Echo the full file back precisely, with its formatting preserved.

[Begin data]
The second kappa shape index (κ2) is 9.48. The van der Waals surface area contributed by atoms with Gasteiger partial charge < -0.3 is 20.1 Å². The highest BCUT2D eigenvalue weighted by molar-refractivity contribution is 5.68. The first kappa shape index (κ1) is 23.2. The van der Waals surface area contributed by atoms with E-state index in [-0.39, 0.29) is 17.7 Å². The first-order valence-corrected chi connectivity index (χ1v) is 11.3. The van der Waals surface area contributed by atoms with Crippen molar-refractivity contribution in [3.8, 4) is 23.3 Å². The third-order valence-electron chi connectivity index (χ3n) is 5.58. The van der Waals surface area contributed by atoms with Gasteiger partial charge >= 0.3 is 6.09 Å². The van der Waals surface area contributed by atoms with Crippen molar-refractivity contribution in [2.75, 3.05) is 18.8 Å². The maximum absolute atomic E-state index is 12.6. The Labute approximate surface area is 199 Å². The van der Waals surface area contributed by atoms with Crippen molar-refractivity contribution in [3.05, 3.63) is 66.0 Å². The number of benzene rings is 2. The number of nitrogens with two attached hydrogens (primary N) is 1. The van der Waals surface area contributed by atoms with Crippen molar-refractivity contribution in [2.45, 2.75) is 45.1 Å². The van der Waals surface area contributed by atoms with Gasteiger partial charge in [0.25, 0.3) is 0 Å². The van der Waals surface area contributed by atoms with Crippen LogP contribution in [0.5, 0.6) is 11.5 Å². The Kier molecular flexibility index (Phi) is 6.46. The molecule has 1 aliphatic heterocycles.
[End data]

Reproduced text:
The second kappa shape index (κ2) is 9.48. The van der Waals surface area contributed by atoms with Gasteiger partial charge < -0.3 is 20.1 Å². The highest BCUT2D eigenvalue weighted by molar-refractivity contribution is 5.68. The first kappa shape index (κ1) is 23.2. The van der Waals surface area contributed by atoms with E-state index in [-0.39, 0.29) is 17.7 Å². The first-order valence-corrected chi connectivity index (χ1v) is 11.3. The van der Waals surface area contributed by atoms with Crippen molar-refractivity contribution in [3.8, 4) is 23.3 Å². The third-order valence-electron chi connectivity index (χ3n) is 5.58. The van der Waals surface area contributed by atoms with Gasteiger partial charge >= 0.3 is 6.09 Å². The van der Waals surface area contributed by atoms with Crippen molar-refractivity contribution in [2.75, 3.05) is 18.8 Å². The maximum absolute atomic E-state index is 12.6. The Labute approximate surface area is 199 Å². The van der Waals surface area contributed by atoms with Crippen molar-refractivity contribution in [3.05, 3.63) is 66.0 Å². The number of benzene rings is 2. The number of nitrogens with two attached hydrogens (primary N) is 1. The van der Waals surface area contributed by atoms with Crippen molar-refractivity contribution in [2.45, 2.75) is 45.1 Å². The van der Waals surface area contributed by atoms with Gasteiger partial charge in [0.25, 0.3) is 0 Å². The van der Waals surface area contributed by atoms with Crippen LogP contribution in [0.5, 0.6) is 11.5 Å². The Kier molecular flexibility index (Phi) is 6.46. The molecule has 1 aliphatic heterocycles.